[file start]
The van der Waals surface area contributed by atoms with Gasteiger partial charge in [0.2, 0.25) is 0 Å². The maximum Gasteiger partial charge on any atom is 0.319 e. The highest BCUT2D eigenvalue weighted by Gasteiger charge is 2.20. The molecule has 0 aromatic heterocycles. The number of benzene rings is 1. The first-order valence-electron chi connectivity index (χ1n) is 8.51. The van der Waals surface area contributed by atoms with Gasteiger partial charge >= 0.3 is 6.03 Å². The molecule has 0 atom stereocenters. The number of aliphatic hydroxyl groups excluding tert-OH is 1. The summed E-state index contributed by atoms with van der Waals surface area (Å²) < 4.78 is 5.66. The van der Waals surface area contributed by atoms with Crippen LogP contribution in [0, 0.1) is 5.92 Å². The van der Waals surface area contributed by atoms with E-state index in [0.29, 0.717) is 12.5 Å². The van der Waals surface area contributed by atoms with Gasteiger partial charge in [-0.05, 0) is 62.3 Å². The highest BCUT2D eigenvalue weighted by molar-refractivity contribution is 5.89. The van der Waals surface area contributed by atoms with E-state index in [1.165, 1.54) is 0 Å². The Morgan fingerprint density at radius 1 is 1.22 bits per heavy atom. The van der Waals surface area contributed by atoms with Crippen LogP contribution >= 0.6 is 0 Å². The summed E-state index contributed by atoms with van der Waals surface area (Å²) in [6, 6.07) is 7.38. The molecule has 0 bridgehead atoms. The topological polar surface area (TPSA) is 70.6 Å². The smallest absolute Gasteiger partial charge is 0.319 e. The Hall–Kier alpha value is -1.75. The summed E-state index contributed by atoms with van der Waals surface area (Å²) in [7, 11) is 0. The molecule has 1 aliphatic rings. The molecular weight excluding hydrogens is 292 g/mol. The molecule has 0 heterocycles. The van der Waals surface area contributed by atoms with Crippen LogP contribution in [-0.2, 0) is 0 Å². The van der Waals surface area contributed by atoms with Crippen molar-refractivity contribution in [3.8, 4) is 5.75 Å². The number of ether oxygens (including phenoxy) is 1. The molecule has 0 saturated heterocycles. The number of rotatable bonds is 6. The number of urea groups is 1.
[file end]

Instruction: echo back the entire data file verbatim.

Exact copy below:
The van der Waals surface area contributed by atoms with Gasteiger partial charge in [0.2, 0.25) is 0 Å². The maximum Gasteiger partial charge on any atom is 0.319 e. The highest BCUT2D eigenvalue weighted by Gasteiger charge is 2.20. The molecule has 0 aromatic heterocycles. The number of benzene rings is 1. The first-order valence-electron chi connectivity index (χ1n) is 8.51. The van der Waals surface area contributed by atoms with Gasteiger partial charge >= 0.3 is 6.03 Å². The molecule has 0 atom stereocenters. The number of aliphatic hydroxyl groups excluding tert-OH is 1. The summed E-state index contributed by atoms with van der Waals surface area (Å²) < 4.78 is 5.66. The van der Waals surface area contributed by atoms with Crippen LogP contribution in [0, 0.1) is 5.92 Å². The van der Waals surface area contributed by atoms with E-state index in [0.29, 0.717) is 12.5 Å². The van der Waals surface area contributed by atoms with Gasteiger partial charge in [-0.05, 0) is 62.3 Å². The highest BCUT2D eigenvalue weighted by molar-refractivity contribution is 5.89. The van der Waals surface area contributed by atoms with E-state index in [1.165, 1.54) is 0 Å². The Morgan fingerprint density at radius 1 is 1.22 bits per heavy atom. The van der Waals surface area contributed by atoms with Crippen LogP contribution >= 0.6 is 0 Å². The summed E-state index contributed by atoms with van der Waals surface area (Å²) in [6, 6.07) is 7.38. The molecule has 0 bridgehead atoms. The topological polar surface area (TPSA) is 70.6 Å². The smallest absolute Gasteiger partial charge is 0.319 e. The Hall–Kier alpha value is -1.75. The summed E-state index contributed by atoms with van der Waals surface area (Å²) in [7, 11) is 0. The molecule has 1 aliphatic rings. The molecular weight excluding hydrogens is 292 g/mol. The molecule has 0 heterocycles. The van der Waals surface area contributed by atoms with Crippen LogP contribution in [-0.2, 0) is 0 Å². The van der Waals surface area contributed by atoms with Crippen molar-refractivity contribution in [3.8, 4) is 5.75 Å². The number of ether oxygens (including phenoxy) is 1. The molecule has 0 saturated heterocycles. The number of rotatable bonds is 6. The number of urea groups is 1.